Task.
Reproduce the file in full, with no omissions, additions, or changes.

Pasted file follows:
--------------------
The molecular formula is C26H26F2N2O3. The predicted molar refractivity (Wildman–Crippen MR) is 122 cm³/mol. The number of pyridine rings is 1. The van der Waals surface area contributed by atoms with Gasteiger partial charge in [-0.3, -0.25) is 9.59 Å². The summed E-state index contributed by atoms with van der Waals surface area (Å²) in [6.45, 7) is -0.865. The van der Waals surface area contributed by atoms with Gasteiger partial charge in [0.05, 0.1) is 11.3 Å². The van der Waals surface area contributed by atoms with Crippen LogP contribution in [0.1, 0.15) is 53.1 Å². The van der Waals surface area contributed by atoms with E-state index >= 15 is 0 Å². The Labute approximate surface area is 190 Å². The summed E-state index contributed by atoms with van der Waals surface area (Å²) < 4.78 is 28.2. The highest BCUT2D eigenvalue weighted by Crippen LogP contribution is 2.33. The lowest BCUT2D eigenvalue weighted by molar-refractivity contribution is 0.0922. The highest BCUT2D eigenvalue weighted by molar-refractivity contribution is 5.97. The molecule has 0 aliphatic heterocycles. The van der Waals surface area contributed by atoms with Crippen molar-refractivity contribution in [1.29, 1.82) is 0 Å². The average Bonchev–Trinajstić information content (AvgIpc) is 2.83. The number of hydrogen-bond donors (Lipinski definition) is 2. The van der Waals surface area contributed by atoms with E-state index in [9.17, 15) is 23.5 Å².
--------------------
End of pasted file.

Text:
The molecular formula is C26H26F2N2O3. The predicted molar refractivity (Wildman–Crippen MR) is 122 cm³/mol. The number of pyridine rings is 1. The van der Waals surface area contributed by atoms with Gasteiger partial charge in [-0.3, -0.25) is 9.59 Å². The summed E-state index contributed by atoms with van der Waals surface area (Å²) in [6.45, 7) is -0.865. The van der Waals surface area contributed by atoms with Gasteiger partial charge in [0.05, 0.1) is 11.3 Å². The van der Waals surface area contributed by atoms with Crippen LogP contribution in [0.1, 0.15) is 53.1 Å². The van der Waals surface area contributed by atoms with E-state index >= 15 is 0 Å². The Labute approximate surface area is 190 Å². The summed E-state index contributed by atoms with van der Waals surface area (Å²) < 4.78 is 28.2. The highest BCUT2D eigenvalue weighted by Crippen LogP contribution is 2.33. The lowest BCUT2D eigenvalue weighted by molar-refractivity contribution is 0.0922. The highest BCUT2D eigenvalue weighted by molar-refractivity contribution is 5.97. The molecule has 0 aliphatic heterocycles. The van der Waals surface area contributed by atoms with Crippen molar-refractivity contribution in [1.29, 1.82) is 0 Å². The average Bonchev–Trinajstić information content (AvgIpc) is 2.83. The number of hydrogen-bond donors (Lipinski definition) is 2. The van der Waals surface area contributed by atoms with E-state index in [9.17, 15) is 23.5 Å².